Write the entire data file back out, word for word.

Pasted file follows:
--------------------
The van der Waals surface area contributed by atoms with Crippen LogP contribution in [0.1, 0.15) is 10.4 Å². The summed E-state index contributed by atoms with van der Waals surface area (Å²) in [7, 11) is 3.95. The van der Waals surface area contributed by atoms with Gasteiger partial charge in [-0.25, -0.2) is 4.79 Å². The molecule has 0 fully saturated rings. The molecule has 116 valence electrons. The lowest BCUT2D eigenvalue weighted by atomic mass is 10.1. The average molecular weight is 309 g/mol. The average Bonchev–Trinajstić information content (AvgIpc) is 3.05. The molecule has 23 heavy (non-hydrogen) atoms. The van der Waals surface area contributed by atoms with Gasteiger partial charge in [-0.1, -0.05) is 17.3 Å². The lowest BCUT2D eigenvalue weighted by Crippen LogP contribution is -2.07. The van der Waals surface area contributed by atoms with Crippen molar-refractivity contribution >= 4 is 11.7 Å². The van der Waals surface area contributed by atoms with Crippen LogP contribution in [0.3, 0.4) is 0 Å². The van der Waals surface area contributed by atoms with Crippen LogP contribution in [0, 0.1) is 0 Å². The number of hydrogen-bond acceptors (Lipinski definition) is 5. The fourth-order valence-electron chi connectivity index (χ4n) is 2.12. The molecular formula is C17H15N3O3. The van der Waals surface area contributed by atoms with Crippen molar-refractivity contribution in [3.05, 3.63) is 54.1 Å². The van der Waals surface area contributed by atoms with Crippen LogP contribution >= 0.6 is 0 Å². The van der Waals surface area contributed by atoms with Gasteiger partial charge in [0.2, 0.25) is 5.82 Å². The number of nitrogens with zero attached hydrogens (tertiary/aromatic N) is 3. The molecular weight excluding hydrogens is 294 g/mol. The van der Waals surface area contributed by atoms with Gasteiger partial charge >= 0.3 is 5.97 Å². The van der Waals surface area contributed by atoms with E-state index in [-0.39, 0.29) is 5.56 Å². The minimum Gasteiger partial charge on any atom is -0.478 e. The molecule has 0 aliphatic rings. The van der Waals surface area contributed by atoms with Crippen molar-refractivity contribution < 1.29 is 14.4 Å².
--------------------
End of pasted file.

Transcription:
The van der Waals surface area contributed by atoms with Crippen LogP contribution in [0.1, 0.15) is 10.4 Å². The summed E-state index contributed by atoms with van der Waals surface area (Å²) in [7, 11) is 3.95. The van der Waals surface area contributed by atoms with Gasteiger partial charge in [-0.25, -0.2) is 4.79 Å². The molecule has 0 fully saturated rings. The molecule has 116 valence electrons. The lowest BCUT2D eigenvalue weighted by atomic mass is 10.1. The average molecular weight is 309 g/mol. The average Bonchev–Trinajstić information content (AvgIpc) is 3.05. The molecule has 23 heavy (non-hydrogen) atoms. The van der Waals surface area contributed by atoms with Gasteiger partial charge in [-0.1, -0.05) is 17.3 Å². The lowest BCUT2D eigenvalue weighted by Crippen LogP contribution is -2.07. The van der Waals surface area contributed by atoms with Crippen molar-refractivity contribution >= 4 is 11.7 Å². The van der Waals surface area contributed by atoms with Crippen LogP contribution in [0.3, 0.4) is 0 Å². The van der Waals surface area contributed by atoms with Crippen LogP contribution in [0, 0.1) is 0 Å². The number of hydrogen-bond acceptors (Lipinski definition) is 5. The fourth-order valence-electron chi connectivity index (χ4n) is 2.12. The molecular formula is C17H15N3O3. The van der Waals surface area contributed by atoms with Crippen molar-refractivity contribution in [3.05, 3.63) is 54.1 Å². The van der Waals surface area contributed by atoms with Crippen LogP contribution >= 0.6 is 0 Å². The van der Waals surface area contributed by atoms with Gasteiger partial charge in [0.2, 0.25) is 5.82 Å². The number of nitrogens with zero attached hydrogens (tertiary/aromatic N) is 3. The molecular weight excluding hydrogens is 294 g/mol. The van der Waals surface area contributed by atoms with Gasteiger partial charge >= 0.3 is 5.97 Å². The van der Waals surface area contributed by atoms with E-state index in [-0.39, 0.29) is 5.56 Å². The minimum Gasteiger partial charge on any atom is -0.478 e. The molecule has 0 aliphatic rings. The van der Waals surface area contributed by atoms with Crippen molar-refractivity contribution < 1.29 is 14.4 Å².